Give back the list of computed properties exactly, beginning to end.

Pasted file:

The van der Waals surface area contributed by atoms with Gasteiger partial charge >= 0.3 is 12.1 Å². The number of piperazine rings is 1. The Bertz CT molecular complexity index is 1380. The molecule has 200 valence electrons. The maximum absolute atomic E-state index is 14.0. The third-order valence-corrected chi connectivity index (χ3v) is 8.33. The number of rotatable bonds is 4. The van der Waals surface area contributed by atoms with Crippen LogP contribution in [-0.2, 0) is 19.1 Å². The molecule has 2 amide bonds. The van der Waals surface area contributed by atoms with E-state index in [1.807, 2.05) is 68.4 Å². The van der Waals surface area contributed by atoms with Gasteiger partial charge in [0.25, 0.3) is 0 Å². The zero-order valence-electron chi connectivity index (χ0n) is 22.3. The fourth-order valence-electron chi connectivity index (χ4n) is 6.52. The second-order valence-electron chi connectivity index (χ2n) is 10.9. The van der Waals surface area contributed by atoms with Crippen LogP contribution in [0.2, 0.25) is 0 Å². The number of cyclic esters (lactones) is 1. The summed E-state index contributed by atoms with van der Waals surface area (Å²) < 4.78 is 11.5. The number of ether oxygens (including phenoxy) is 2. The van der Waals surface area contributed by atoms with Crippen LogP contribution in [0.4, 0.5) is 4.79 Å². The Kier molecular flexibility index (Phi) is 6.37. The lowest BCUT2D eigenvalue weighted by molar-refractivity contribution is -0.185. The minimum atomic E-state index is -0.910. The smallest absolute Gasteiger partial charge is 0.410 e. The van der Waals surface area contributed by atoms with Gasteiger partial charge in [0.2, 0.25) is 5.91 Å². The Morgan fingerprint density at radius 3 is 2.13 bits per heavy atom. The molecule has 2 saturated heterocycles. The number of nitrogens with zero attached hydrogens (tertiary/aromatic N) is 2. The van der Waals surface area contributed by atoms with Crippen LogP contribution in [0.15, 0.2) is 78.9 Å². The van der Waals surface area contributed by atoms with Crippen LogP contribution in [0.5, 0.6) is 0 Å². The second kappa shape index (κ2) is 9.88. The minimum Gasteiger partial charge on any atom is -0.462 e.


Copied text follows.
The van der Waals surface area contributed by atoms with Gasteiger partial charge >= 0.3 is 12.1 Å². The number of piperazine rings is 1. The Bertz CT molecular complexity index is 1380. The molecule has 200 valence electrons. The maximum absolute atomic E-state index is 14.0. The third-order valence-corrected chi connectivity index (χ3v) is 8.33. The number of rotatable bonds is 4. The van der Waals surface area contributed by atoms with Crippen LogP contribution in [-0.2, 0) is 19.1 Å². The molecule has 2 amide bonds. The van der Waals surface area contributed by atoms with E-state index in [1.807, 2.05) is 68.4 Å². The van der Waals surface area contributed by atoms with Gasteiger partial charge in [0.25, 0.3) is 0 Å². The zero-order valence-electron chi connectivity index (χ0n) is 22.3. The fourth-order valence-electron chi connectivity index (χ4n) is 6.52. The second-order valence-electron chi connectivity index (χ2n) is 10.9. The van der Waals surface area contributed by atoms with Crippen LogP contribution in [0.2, 0.25) is 0 Å². The number of cyclic esters (lactones) is 1. The summed E-state index contributed by atoms with van der Waals surface area (Å²) < 4.78 is 11.5. The number of ether oxygens (including phenoxy) is 2. The van der Waals surface area contributed by atoms with Crippen LogP contribution in [0.4, 0.5) is 4.79 Å². The Kier molecular flexibility index (Phi) is 6.37. The lowest BCUT2D eigenvalue weighted by molar-refractivity contribution is -0.185. The minimum atomic E-state index is -0.910. The smallest absolute Gasteiger partial charge is 0.410 e. The van der Waals surface area contributed by atoms with Gasteiger partial charge in [0.2, 0.25) is 5.91 Å². The Morgan fingerprint density at radius 3 is 2.13 bits per heavy atom. The molecule has 2 saturated heterocycles. The number of nitrogens with zero attached hydrogens (tertiary/aromatic N) is 2. The van der Waals surface area contributed by atoms with Crippen LogP contribution in [0.15, 0.2) is 78.9 Å². The van der Waals surface area contributed by atoms with Crippen LogP contribution in [0.5, 0.6) is 0 Å². The second kappa shape index (κ2) is 9.88. The minimum Gasteiger partial charge on any atom is -0.462 e.